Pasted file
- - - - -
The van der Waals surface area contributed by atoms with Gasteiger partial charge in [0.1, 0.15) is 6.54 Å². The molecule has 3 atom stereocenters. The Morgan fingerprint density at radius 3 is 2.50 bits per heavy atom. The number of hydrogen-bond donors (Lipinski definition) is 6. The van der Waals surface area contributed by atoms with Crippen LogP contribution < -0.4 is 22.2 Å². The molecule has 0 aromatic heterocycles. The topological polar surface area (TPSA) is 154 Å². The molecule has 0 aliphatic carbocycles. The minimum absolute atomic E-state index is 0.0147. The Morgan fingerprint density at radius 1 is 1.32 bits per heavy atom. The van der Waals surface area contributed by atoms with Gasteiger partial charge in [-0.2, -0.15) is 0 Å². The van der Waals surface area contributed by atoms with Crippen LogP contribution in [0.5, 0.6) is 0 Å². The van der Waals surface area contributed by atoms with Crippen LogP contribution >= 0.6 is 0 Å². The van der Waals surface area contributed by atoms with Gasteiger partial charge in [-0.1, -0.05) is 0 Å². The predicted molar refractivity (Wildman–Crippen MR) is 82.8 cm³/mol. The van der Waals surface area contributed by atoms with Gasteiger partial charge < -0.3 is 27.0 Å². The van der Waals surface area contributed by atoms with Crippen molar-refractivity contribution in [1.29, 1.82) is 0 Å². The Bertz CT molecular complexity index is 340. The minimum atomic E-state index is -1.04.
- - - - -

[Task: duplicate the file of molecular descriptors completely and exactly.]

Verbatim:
The van der Waals surface area contributed by atoms with Gasteiger partial charge in [0.1, 0.15) is 6.54 Å². The molecule has 3 atom stereocenters. The Morgan fingerprint density at radius 3 is 2.50 bits per heavy atom. The number of hydrogen-bond donors (Lipinski definition) is 6. The van der Waals surface area contributed by atoms with Crippen LogP contribution < -0.4 is 22.2 Å². The molecule has 0 aromatic heterocycles. The topological polar surface area (TPSA) is 154 Å². The molecule has 0 aliphatic carbocycles. The minimum absolute atomic E-state index is 0.0147. The Morgan fingerprint density at radius 1 is 1.32 bits per heavy atom. The van der Waals surface area contributed by atoms with Gasteiger partial charge in [-0.2, -0.15) is 0 Å². The van der Waals surface area contributed by atoms with Crippen LogP contribution in [0.5, 0.6) is 0 Å². The van der Waals surface area contributed by atoms with Crippen LogP contribution >= 0.6 is 0 Å². The van der Waals surface area contributed by atoms with Gasteiger partial charge in [-0.1, -0.05) is 0 Å². The predicted molar refractivity (Wildman–Crippen MR) is 82.8 cm³/mol. The van der Waals surface area contributed by atoms with Gasteiger partial charge < -0.3 is 27.0 Å². The van der Waals surface area contributed by atoms with Crippen molar-refractivity contribution in [1.29, 1.82) is 0 Å². The Bertz CT molecular complexity index is 340. The minimum atomic E-state index is -1.04.